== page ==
Colorado State Patrol is Putting the Brakes on Speeding

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(COLO) – One of the most common traffic infractions motorists commit is driving above the posted speed limit. Despite signs sending drivers reminders along each roadway, motorists push past the limits often with little concern and a lot of misconceptions.

A common theory by the motoring public is that driving a few miles faster than the respective speed limit is okay because the belief is that law enforcement abides by the “9 your fine, 10 your mine” benchmark. But, the reality is one mile over the posted limit is breaking the law.

“While it would be impossible for troopers to pull over every single motorist violating the speed limit, drivers can and do receive tickets for going between 1- 9 miles over,” stated Col. Matthew C. Packard, chief of the Colorado State Patrol. “When speed hurts a passenger, pedestrian, animal or other motorist, can you really say it was acceptable?”

According to 2023 fatal and injury data for crashes investigated by Colorado State Troopers, speeding was the top causal factor. Troopers were called to investigate over 2,830 fatal and injury crashes last year, with approximately 23% caused by speeding.

“Whatever reason you may have to speed doesn’t justify breaking a law set in place to keep the community safe,” stated Col. Matthew C. Packard, chief of the Colorado State Patrol. “These speeds are set after considering factors such as road design, visibility and potential hazards. Following the speed limit reduces the likelihood of crashes.”

Under Colorado law, a violation of driving 1 to 24 mph over the posted speed limit is a Class A traffic infraction. If a driver is pulled over for going 1 to 4 mph over the reasonable or maximum lawful speed, the fine is $30 plus a $6 surcharge. For someone caught going 5 to 9 mph over the limit, a $70 fine plus a $10 surcharge is handed out. The fine for a driver traveling 10 to 19 mph over the maximum limit in Colorado is $135 with a $16 surcharge.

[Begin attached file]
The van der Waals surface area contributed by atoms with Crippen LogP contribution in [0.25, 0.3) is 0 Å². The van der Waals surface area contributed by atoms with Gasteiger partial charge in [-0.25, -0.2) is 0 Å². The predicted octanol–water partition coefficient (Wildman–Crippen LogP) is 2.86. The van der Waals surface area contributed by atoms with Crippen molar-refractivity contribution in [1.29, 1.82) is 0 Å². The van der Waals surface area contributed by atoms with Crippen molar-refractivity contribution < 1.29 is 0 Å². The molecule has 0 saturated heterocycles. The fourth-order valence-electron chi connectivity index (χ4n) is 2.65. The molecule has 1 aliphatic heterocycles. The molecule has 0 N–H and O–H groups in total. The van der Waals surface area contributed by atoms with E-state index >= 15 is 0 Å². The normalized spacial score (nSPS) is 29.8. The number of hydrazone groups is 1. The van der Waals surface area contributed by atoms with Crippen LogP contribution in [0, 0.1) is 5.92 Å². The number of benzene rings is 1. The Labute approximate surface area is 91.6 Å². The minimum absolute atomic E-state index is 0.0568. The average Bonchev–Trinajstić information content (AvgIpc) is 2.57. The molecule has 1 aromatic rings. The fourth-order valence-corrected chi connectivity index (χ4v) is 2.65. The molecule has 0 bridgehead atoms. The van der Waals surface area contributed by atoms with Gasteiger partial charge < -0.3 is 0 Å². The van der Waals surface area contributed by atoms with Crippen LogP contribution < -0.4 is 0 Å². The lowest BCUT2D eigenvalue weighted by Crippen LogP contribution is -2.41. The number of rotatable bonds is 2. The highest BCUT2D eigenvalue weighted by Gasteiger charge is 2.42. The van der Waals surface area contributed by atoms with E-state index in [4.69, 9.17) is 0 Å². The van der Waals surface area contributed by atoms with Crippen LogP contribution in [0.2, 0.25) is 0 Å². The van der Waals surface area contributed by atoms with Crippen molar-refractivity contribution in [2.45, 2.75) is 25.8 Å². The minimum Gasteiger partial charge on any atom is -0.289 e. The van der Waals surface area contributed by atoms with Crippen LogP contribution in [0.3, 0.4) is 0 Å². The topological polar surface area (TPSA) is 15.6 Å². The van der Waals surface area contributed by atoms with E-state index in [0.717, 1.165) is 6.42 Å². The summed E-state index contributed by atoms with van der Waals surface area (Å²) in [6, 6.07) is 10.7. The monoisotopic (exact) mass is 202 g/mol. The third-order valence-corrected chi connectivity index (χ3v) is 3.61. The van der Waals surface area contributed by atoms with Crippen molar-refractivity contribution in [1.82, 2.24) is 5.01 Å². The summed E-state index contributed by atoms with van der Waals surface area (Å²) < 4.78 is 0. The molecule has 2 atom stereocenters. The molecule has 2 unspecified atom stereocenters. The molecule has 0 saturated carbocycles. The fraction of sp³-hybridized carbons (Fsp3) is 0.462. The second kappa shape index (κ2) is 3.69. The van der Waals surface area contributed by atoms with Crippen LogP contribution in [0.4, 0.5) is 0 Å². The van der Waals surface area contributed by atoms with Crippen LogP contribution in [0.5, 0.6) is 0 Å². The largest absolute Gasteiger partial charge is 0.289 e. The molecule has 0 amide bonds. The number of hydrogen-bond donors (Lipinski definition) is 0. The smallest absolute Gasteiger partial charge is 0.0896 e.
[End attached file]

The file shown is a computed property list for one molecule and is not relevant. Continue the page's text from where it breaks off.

Troopers continue to take a low-tolerance approach to the top fatal crash factors, including lane violations, impaired driving and speeding, while launching a yearlong campaign called “Drive Safe.” This campaign celebrates positive driving behaviors and encourages all of us to drive like a trooper is riding with you.


Since our origin in 1935, the Colorado State Patrol (CSP) has focused on preserving human life and protecting property within our communities. Our 1,100 members embody the core values of Honor, Duty, and Respect in their daily jobs.  In addition to our expertise in motor vehicle safety on the state’s roadways, the CSP is responsible for the Governor and other dignitaries’ protection, commercial motor vehicle enforcement, hazardous materials, homeland security, communications, investigative services, criminal interdiction, community education, aviation operations, and more.